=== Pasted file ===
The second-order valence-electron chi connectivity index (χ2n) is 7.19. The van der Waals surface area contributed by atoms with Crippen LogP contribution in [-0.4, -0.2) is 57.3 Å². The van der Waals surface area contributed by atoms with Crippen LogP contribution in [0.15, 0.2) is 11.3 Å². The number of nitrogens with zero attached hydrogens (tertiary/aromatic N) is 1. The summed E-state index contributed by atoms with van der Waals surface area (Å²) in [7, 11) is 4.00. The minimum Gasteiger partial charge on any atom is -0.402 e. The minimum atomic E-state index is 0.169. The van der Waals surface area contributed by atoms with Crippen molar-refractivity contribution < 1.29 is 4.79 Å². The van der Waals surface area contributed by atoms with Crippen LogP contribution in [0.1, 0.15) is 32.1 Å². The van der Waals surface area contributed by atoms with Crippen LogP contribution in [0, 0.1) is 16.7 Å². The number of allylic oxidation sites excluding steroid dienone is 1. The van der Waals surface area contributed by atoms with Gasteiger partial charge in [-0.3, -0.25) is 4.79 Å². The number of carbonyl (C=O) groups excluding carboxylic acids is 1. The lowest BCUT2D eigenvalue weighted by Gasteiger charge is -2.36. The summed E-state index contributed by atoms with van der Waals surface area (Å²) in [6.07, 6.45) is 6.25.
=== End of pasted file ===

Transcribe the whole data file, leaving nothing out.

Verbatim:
The second-order valence-electron chi connectivity index (χ2n) is 7.19. The van der Waals surface area contributed by atoms with Crippen LogP contribution in [-0.4, -0.2) is 57.3 Å². The van der Waals surface area contributed by atoms with Crippen LogP contribution in [0.15, 0.2) is 11.3 Å². The number of nitrogens with zero attached hydrogens (tertiary/aromatic N) is 1. The summed E-state index contributed by atoms with van der Waals surface area (Å²) in [7, 11) is 4.00. The minimum Gasteiger partial charge on any atom is -0.402 e. The minimum atomic E-state index is 0.169. The van der Waals surface area contributed by atoms with Crippen molar-refractivity contribution < 1.29 is 4.79 Å². The van der Waals surface area contributed by atoms with Crippen LogP contribution in [0.1, 0.15) is 32.1 Å². The van der Waals surface area contributed by atoms with Crippen LogP contribution in [0, 0.1) is 16.7 Å². The number of allylic oxidation sites excluding steroid dienone is 1. The van der Waals surface area contributed by atoms with Gasteiger partial charge in [-0.3, -0.25) is 4.79 Å². The number of carbonyl (C=O) groups excluding carboxylic acids is 1. The lowest BCUT2D eigenvalue weighted by Gasteiger charge is -2.36. The summed E-state index contributed by atoms with van der Waals surface area (Å²) in [6.07, 6.45) is 6.25.